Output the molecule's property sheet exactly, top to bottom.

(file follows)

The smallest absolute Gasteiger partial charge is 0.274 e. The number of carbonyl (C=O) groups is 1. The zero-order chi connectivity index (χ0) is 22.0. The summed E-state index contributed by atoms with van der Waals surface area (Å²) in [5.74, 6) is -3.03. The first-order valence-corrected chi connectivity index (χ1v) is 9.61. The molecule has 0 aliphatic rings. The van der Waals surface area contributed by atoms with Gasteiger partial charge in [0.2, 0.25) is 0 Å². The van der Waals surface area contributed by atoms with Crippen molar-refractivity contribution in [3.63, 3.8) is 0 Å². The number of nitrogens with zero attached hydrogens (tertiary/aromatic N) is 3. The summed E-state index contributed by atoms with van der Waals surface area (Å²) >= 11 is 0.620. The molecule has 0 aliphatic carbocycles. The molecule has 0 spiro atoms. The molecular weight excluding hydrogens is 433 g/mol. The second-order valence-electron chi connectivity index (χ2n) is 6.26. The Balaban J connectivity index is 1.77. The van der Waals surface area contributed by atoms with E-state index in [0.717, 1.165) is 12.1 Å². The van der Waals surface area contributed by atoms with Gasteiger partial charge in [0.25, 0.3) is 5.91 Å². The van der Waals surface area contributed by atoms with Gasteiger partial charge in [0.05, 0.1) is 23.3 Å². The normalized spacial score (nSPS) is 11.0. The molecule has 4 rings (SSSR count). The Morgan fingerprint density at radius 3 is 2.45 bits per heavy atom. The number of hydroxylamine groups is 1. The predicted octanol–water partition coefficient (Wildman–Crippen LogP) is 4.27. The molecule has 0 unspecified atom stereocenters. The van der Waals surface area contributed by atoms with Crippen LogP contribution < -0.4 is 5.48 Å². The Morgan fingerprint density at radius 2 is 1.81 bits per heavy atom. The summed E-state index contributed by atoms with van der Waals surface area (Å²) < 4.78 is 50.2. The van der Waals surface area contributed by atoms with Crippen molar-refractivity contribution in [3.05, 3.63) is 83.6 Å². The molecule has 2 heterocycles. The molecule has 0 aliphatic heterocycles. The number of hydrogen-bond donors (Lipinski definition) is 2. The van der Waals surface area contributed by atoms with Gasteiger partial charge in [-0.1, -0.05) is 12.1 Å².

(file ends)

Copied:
The smallest absolute Gasteiger partial charge is 0.274 e. The number of carbonyl (C=O) groups is 1. The zero-order chi connectivity index (χ0) is 22.0. The summed E-state index contributed by atoms with van der Waals surface area (Å²) in [5.74, 6) is -3.03. The first-order valence-corrected chi connectivity index (χ1v) is 9.61. The molecule has 0 aliphatic rings. The van der Waals surface area contributed by atoms with Gasteiger partial charge in [0.2, 0.25) is 0 Å². The van der Waals surface area contributed by atoms with Crippen molar-refractivity contribution in [3.63, 3.8) is 0 Å². The number of nitrogens with zero attached hydrogens (tertiary/aromatic N) is 3. The summed E-state index contributed by atoms with van der Waals surface area (Å²) >= 11 is 0.620. The molecule has 0 aliphatic carbocycles. The molecule has 0 spiro atoms. The molecular weight excluding hydrogens is 433 g/mol. The second-order valence-electron chi connectivity index (χ2n) is 6.26. The Balaban J connectivity index is 1.77. The van der Waals surface area contributed by atoms with E-state index in [0.717, 1.165) is 12.1 Å². The van der Waals surface area contributed by atoms with Gasteiger partial charge in [0.25, 0.3) is 5.91 Å². The van der Waals surface area contributed by atoms with Gasteiger partial charge in [0.05, 0.1) is 23.3 Å². The normalized spacial score (nSPS) is 11.0. The molecule has 4 rings (SSSR count). The Morgan fingerprint density at radius 3 is 2.45 bits per heavy atom. The number of hydroxylamine groups is 1. The predicted octanol–water partition coefficient (Wildman–Crippen LogP) is 4.27. The molecule has 0 unspecified atom stereocenters. The van der Waals surface area contributed by atoms with Crippen LogP contribution < -0.4 is 5.48 Å². The Morgan fingerprint density at radius 2 is 1.81 bits per heavy atom. The summed E-state index contributed by atoms with van der Waals surface area (Å²) < 4.78 is 50.2. The van der Waals surface area contributed by atoms with Crippen molar-refractivity contribution in [3.05, 3.63) is 83.6 Å². The molecule has 2 heterocycles. The molecule has 0 aliphatic heterocycles. The number of hydrogen-bond donors (Lipinski definition) is 2. The van der Waals surface area contributed by atoms with Gasteiger partial charge in [-0.1, -0.05) is 12.1 Å².